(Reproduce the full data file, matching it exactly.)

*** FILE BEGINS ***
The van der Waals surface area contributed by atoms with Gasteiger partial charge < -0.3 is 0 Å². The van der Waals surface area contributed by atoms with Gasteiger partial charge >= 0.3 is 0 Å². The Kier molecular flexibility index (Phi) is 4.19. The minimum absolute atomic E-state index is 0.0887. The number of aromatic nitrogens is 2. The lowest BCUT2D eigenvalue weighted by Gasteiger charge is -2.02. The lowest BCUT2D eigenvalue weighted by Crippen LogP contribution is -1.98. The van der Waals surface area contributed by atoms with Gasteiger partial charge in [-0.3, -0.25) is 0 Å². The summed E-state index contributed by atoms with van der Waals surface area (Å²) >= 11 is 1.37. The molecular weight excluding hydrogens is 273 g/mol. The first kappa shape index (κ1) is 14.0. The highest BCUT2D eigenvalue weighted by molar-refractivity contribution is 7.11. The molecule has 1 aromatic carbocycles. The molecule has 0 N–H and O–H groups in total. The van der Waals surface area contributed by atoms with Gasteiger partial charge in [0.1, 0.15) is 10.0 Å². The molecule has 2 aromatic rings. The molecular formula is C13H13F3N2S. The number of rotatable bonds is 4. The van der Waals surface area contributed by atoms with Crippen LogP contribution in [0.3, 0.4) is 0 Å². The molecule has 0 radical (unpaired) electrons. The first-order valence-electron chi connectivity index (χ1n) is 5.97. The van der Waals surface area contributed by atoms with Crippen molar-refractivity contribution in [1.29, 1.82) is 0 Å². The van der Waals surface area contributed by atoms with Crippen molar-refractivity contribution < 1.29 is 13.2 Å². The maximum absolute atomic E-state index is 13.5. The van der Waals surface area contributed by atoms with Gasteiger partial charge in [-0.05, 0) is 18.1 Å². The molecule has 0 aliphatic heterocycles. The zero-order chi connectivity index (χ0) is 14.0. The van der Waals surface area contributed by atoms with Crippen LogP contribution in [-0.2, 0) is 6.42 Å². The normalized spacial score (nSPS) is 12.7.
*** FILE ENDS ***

The van der Waals surface area contributed by atoms with Gasteiger partial charge < -0.3 is 0 Å². The van der Waals surface area contributed by atoms with Gasteiger partial charge >= 0.3 is 0 Å². The Kier molecular flexibility index (Phi) is 4.19. The minimum absolute atomic E-state index is 0.0887. The number of aromatic nitrogens is 2. The lowest BCUT2D eigenvalue weighted by Gasteiger charge is -2.02. The lowest BCUT2D eigenvalue weighted by Crippen LogP contribution is -1.98. The van der Waals surface area contributed by atoms with Gasteiger partial charge in [-0.3, -0.25) is 0 Å². The summed E-state index contributed by atoms with van der Waals surface area (Å²) >= 11 is 1.37. The molecular weight excluding hydrogens is 273 g/mol. The first kappa shape index (κ1) is 14.0. The highest BCUT2D eigenvalue weighted by molar-refractivity contribution is 7.11. The molecule has 1 aromatic carbocycles. The molecule has 0 N–H and O–H groups in total. The van der Waals surface area contributed by atoms with Gasteiger partial charge in [0.1, 0.15) is 10.0 Å². The molecule has 2 aromatic rings. The molecular formula is C13H13F3N2S. The number of rotatable bonds is 4. The van der Waals surface area contributed by atoms with Crippen LogP contribution in [0.3, 0.4) is 0 Å². The molecule has 0 radical (unpaired) electrons. The first-order valence-electron chi connectivity index (χ1n) is 5.97. The van der Waals surface area contributed by atoms with Crippen molar-refractivity contribution in [1.29, 1.82) is 0 Å². The van der Waals surface area contributed by atoms with Crippen molar-refractivity contribution < 1.29 is 13.2 Å². The maximum absolute atomic E-state index is 13.5. The van der Waals surface area contributed by atoms with Gasteiger partial charge in [-0.05, 0) is 18.1 Å². The molecule has 0 aliphatic heterocycles. The zero-order chi connectivity index (χ0) is 14.0. The van der Waals surface area contributed by atoms with Crippen LogP contribution in [-0.2, 0) is 6.42 Å². The normalized spacial score (nSPS) is 12.7.